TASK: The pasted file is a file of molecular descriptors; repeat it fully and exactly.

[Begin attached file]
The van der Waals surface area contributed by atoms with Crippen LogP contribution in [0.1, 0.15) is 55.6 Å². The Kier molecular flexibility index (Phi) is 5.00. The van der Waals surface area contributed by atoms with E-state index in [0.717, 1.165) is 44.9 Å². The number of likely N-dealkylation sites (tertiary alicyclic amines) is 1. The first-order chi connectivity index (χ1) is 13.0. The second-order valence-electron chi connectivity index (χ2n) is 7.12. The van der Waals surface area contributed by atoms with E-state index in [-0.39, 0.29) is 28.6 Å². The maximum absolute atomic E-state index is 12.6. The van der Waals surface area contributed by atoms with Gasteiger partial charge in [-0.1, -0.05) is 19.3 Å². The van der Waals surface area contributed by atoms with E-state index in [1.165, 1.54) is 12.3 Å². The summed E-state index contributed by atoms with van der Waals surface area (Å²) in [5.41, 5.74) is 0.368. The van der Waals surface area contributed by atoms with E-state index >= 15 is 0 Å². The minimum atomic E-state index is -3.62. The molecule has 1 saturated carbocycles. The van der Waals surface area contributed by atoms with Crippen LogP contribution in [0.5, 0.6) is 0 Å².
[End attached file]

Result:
The van der Waals surface area contributed by atoms with Crippen LogP contribution in [0.1, 0.15) is 55.6 Å². The Kier molecular flexibility index (Phi) is 5.00. The van der Waals surface area contributed by atoms with E-state index in [0.717, 1.165) is 44.9 Å². The number of likely N-dealkylation sites (tertiary alicyclic amines) is 1. The first-order chi connectivity index (χ1) is 13.0. The second-order valence-electron chi connectivity index (χ2n) is 7.12. The van der Waals surface area contributed by atoms with E-state index in [-0.39, 0.29) is 28.6 Å². The maximum absolute atomic E-state index is 12.6. The van der Waals surface area contributed by atoms with Gasteiger partial charge in [-0.1, -0.05) is 19.3 Å². The van der Waals surface area contributed by atoms with E-state index in [1.165, 1.54) is 12.3 Å². The summed E-state index contributed by atoms with van der Waals surface area (Å²) in [5.41, 5.74) is 0.368. The van der Waals surface area contributed by atoms with E-state index >= 15 is 0 Å². The minimum atomic E-state index is -3.62. The molecule has 1 saturated carbocycles. The van der Waals surface area contributed by atoms with Crippen LogP contribution in [0.5, 0.6) is 0 Å².